The “paradox of abundance” is when you feel like something is less valuable simply because it’s easier to get or more common. This is related to two harmful myths of our culture.
Myth #1: Rarity = Value.
In some cases, it’s true that rarity can affect value, for instance of lots of people like gold because it’s pretty, but there just isn’t very much gold, then the value will go up due to its rarity. But many people might have said “the value is high because of its rarity,” and that is simply rubbish. The value is high because people think it’s pretty! Or useful! Or whatever! Just because something is rare does not automatically mean that it is valuable.
Imagine a world where we really did have enough for everyone. I would want to be happy in that world. Wouldn’t you?
Myth #2: Effort = Value.
There are a few cases where extra effort can increase the value of something, but most of the time, it’s just a harmful myth. For instance, people who work 60-hour weeks are usually valued more highly than people who work 40-hour weeks, even if the 40-hour-a-week people produce twice as many useful results.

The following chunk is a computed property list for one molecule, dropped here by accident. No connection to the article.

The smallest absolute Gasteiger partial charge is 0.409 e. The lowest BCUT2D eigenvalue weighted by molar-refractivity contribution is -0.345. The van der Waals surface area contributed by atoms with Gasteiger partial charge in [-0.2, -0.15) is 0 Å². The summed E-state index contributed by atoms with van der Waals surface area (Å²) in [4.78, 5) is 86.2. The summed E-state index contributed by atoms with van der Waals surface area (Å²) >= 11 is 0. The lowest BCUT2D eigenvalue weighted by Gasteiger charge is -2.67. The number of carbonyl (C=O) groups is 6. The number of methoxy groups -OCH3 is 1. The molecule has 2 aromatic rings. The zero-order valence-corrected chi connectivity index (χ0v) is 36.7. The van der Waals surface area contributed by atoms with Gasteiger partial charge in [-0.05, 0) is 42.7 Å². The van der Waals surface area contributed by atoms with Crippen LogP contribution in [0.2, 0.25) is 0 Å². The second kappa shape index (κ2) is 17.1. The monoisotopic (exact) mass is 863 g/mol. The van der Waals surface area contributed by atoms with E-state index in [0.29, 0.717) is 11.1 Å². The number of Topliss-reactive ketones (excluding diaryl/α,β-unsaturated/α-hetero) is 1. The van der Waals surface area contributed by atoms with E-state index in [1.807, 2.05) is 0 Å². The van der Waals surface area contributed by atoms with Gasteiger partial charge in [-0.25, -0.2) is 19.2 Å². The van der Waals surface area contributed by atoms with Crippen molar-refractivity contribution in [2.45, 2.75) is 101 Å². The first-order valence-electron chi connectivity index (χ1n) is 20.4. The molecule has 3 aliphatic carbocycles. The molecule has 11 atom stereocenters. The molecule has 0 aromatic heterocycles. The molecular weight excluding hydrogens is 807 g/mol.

Imagine that two of your friends each help others in various ways. Your first friend works really hard at it and puts a lot of effort into it, but your second friend does it effortlessly and almost accidentally. Society tells us to value the first friend’s accomplishments more because they worked harder for them. This is bullshit and incredibly insidious!
If people at large believe that effort equals value, then we’re not really being encouraged to grow, to learn, to help others, or to do useful things. We’re being encouraged to try hard. And often, what is encouraged is what ends up manifesting.
I prefer to live in a world where people are encouraged to grow, to learn, to help others, and to do useful things, because that’s the world in which those results are most likely to happen.